A femoral hernia is a unique type of hernia occurring in the groin or inguinal area. Femoral hernias are more common in women than in men. This hernia occurs inside the space underneath the inguinal ligament transited by the blood vessels and nerves originating inside the pelvis supplying circulation and innervation to the leg. In women, the pelvis and the pelvic outlet is broader to accommodate childbirth. The area underneath the inguinal ligament, the tether connecting the muscles to the pelvis, is larger. This is an area of weakness inherently and this allows hernias to develop alongside the blood vessels. Femoral hernias are a subtype of inguinal hernias. Femoral hernias, due to their deep and unusual location can be missed in exploration and repair of an inguinal hernia. Attention to detail is thus very important in repair of inguinal hernias particularly in women. The most common failure or recurrence of inguinal hernia in women is a femoral hernia for this reason. Even though femoral hernias are more common in women, other more conventional types of inguinal hernias still are the most prevalent in the female patient. It is important that the entire pelvic hernia outlet be covered with prosthetic mesh to optimize outcome from hernia repair surgery particularly in women. Laparoscopic minimally invasive surgery is favored in women with this type of hernia.
These are hernias occurring around the belly button (also known as the umbilicus). The potential for this common hernia stems from the inherent opening in the abdominal wall allowing for the passage of blood vessels and urinary structures of the umbilical cord. Usually this opening closes after the cord is ligated at birth, however, this opening can persist and result in an umbilical hernia. These hernias are common in children but usually close by age 5. If they persist, surgery to close the defect may be required. In adults these hernias do not close by themselves and surgical repair will be necessary. Umbilical hernias are prone to incarceration and strangulation.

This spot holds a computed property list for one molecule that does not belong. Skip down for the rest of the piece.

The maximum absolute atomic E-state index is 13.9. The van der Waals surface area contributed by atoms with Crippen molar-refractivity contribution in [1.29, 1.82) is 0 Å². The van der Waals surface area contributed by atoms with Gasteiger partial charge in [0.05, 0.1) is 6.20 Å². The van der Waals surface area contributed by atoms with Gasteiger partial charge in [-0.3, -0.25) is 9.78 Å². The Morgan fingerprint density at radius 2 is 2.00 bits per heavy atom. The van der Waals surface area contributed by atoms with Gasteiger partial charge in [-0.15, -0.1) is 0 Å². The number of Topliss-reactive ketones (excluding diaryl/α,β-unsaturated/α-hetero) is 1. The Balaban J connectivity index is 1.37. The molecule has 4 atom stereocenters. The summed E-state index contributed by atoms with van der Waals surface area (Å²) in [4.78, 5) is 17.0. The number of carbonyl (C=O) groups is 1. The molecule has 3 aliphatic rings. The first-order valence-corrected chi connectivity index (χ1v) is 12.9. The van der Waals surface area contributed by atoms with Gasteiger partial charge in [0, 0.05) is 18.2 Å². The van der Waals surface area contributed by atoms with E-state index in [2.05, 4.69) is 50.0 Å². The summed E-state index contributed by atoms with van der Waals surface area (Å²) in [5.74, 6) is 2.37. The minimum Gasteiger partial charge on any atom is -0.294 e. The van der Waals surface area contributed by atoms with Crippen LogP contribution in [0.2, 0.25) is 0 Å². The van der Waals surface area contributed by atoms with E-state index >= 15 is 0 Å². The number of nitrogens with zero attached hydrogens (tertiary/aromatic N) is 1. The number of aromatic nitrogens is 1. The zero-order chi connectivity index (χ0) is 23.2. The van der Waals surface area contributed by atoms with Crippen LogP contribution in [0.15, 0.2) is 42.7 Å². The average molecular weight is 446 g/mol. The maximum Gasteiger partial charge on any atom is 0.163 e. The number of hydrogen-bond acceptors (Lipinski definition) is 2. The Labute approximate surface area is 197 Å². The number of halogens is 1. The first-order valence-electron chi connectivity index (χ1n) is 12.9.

Surgical options include laparoscopic and open repairs.
Open operations involve making an incision over the hernia the reducing the hernia sac and repairing the defect. Small hernia defects may be sutured directly. Suturing a soft woven piece of surgical mesh to the surrounding muscle tissues may close larger defects. Meshes are implanted to prevent undue tension on the repair. Excessive tension on the closure of the defect increases the odds of recurrence of hernias. Umbilical hernia repairs have a high recurrence risk that is largely mitigated by mesh implantation. These meshes become incorporated by tissue ingrowth during the healing process. Usually if the defect is larger than a dime, recurrence risk will make mesh closure a better option. Potential complications of repair are mainly hernia recurrence but also include infection, poor wound healing and rarely problems related to the mesh itself.
Laparoscopic repairs involve making small incisions (usually 3 in number) at a distance from the hernia through which instruments and a video camera may be introduced to affect the repair. The abdomen is inflated with a nonflammable gas, usually carbon dioxide since it is nonflammable and is rapidly absorbed by living tissues, in order to create a work space for the surgery, In the course of repair, the hernia contents are pulled back into the abdomen, the defect is then sutured closed if possible. Then a mesh prosthesis is sutured or tacked to the surrounding supporting tissues covering the defect. Special tissue glues have also been used to attach the mesh. Laparoscopic repairs allow for more precise mesh placement under direct visualization, wider coverage of the defect and perhaps a quicker less painful recovery for the patient. Since the incisions are remote from the hernia, there is a lower risk for infection.